EU’s 2015 Annual Growth Survey Published

Written by | Monday, December 1st, 2014
@Eubulletin

The European Commission published last Friday (28 November) the 2015 Annual Growth Survey (AGS), which focuses on getting Europe back on track of sustainability, job creation, and inclusive economic growth. The Commission believes that the arrival of the new cabinet is a perfect moment to generate a new momentum. The new Commission proposes an ambitious investment plan that is expected to mobilize €315 billion of additional private and public investment by the end of 2018. This package is only a part of the Commission’s new approach to support job creation and kick off the continent’s growth.

In its Annual Growth Survey for 2015, the Commission proposes three main pillars (1) a boost to investment, (2) to renew commitment to structural reforms and (3) to pursue fiscal responsibility. Vice-President Valdis Dombrovskis commented that this strategic policy mix was based on investment, structural reforms, and fiscal responsibility in order to balance economic development and diverge the block from the possibility of a prolonged period of low economic growth. The new AGS sets out general economic priorities for the EU and particular member states including policy guidance. Brussels believes that restoring growth and thus confidence in the continent can be done only by working together, which is why the Commission wants to give a common direction by steering national approaches.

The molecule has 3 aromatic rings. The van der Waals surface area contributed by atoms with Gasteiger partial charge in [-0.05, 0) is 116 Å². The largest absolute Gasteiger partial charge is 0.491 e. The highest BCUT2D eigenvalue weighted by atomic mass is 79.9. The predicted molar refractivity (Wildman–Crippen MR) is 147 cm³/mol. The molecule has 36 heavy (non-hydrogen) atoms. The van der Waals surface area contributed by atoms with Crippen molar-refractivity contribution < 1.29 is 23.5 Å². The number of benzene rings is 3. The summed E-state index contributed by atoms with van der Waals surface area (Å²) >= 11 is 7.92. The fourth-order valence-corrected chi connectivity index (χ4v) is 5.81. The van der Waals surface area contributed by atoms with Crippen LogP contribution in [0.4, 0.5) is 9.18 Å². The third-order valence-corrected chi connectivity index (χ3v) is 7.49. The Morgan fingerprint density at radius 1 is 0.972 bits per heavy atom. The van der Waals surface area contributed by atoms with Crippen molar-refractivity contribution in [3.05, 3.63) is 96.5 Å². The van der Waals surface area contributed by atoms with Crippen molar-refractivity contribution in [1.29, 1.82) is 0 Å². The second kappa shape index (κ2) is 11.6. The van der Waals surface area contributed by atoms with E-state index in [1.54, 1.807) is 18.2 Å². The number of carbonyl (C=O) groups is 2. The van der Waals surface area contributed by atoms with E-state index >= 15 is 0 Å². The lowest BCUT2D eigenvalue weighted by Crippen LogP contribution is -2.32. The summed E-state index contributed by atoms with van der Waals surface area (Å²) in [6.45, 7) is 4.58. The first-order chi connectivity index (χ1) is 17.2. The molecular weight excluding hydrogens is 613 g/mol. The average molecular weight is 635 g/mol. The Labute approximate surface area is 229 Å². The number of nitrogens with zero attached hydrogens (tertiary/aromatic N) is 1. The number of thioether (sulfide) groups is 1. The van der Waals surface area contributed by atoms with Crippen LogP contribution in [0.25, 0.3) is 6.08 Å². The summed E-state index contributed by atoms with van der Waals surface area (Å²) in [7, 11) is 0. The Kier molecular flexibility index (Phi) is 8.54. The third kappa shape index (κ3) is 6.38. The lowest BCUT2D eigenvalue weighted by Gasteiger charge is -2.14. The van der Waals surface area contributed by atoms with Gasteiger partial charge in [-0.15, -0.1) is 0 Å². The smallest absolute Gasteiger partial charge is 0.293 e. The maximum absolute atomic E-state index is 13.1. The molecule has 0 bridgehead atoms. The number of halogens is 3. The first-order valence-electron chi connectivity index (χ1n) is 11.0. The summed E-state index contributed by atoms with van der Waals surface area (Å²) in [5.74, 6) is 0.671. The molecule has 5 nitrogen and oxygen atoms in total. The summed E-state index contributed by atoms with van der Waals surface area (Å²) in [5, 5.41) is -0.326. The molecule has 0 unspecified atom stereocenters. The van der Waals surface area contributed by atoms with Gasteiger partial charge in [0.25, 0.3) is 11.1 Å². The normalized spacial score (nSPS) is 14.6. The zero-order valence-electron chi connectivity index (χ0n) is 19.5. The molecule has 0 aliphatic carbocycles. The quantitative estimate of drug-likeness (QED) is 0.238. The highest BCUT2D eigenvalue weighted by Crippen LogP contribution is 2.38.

Under the investment pillar, Brussels intends to mobilize investment finance, without creating new debt. mostly in areas such as education, infrastructure, research, and innovation while removing sector-specific financial and non-financial barriers. Under structural reforms, the EU wants to deepen the single market and make Europe more competitive. Priorities include removing remaining regulatory and non-regulatory barriers across sectors such as energy, telecoms, transport and the single market for goods and services. When it comes to pursuing fiscal responsibility, securing long-term control over deficit and reducing high debts remains a key building block towards sustainable economic growth in 2015 as well.

 

Article Categories:
ECONOMY & TRADE

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